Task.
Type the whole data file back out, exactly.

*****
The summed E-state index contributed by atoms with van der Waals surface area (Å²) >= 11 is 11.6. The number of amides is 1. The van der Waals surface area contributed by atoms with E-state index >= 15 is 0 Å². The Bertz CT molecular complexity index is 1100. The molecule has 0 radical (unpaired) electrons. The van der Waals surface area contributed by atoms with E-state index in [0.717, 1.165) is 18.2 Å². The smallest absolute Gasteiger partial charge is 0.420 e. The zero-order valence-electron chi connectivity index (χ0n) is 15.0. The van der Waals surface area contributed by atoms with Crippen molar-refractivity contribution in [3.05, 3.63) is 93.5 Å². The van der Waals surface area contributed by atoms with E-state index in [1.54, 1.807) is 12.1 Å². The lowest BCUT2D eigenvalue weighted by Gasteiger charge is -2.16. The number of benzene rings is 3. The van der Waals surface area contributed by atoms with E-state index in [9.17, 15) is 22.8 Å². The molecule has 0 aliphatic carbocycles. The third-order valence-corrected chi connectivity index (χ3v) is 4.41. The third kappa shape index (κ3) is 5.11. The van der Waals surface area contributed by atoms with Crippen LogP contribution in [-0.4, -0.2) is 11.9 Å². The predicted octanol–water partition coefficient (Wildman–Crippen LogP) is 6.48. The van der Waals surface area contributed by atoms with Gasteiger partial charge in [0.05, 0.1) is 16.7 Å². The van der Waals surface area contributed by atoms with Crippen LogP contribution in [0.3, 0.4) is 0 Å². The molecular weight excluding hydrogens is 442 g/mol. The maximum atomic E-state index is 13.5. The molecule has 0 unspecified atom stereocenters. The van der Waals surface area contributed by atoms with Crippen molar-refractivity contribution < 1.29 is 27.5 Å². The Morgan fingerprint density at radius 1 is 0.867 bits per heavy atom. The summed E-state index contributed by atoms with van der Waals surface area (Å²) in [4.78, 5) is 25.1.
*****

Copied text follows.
The summed E-state index contributed by atoms with van der Waals surface area (Å²) >= 11 is 11.6. The number of amides is 1. The van der Waals surface area contributed by atoms with E-state index >= 15 is 0 Å². The Bertz CT molecular complexity index is 1100. The molecule has 0 radical (unpaired) electrons. The van der Waals surface area contributed by atoms with E-state index in [0.717, 1.165) is 18.2 Å². The smallest absolute Gasteiger partial charge is 0.420 e. The zero-order valence-electron chi connectivity index (χ0n) is 15.0. The van der Waals surface area contributed by atoms with Crippen molar-refractivity contribution in [3.05, 3.63) is 93.5 Å². The van der Waals surface area contributed by atoms with E-state index in [1.54, 1.807) is 12.1 Å². The lowest BCUT2D eigenvalue weighted by Gasteiger charge is -2.16. The number of benzene rings is 3. The van der Waals surface area contributed by atoms with E-state index in [9.17, 15) is 22.8 Å². The molecule has 0 aliphatic carbocycles. The third-order valence-corrected chi connectivity index (χ3v) is 4.41. The third kappa shape index (κ3) is 5.11. The van der Waals surface area contributed by atoms with Crippen LogP contribution in [-0.4, -0.2) is 11.9 Å². The predicted octanol–water partition coefficient (Wildman–Crippen LogP) is 6.48. The van der Waals surface area contributed by atoms with Gasteiger partial charge in [0.05, 0.1) is 16.7 Å². The van der Waals surface area contributed by atoms with Crippen LogP contribution in [0.3, 0.4) is 0 Å². The molecular weight excluding hydrogens is 442 g/mol. The maximum atomic E-state index is 13.5. The molecule has 0 unspecified atom stereocenters. The van der Waals surface area contributed by atoms with Crippen molar-refractivity contribution < 1.29 is 27.5 Å². The Morgan fingerprint density at radius 1 is 0.867 bits per heavy atom. The summed E-state index contributed by atoms with van der Waals surface area (Å²) in [4.78, 5) is 25.1.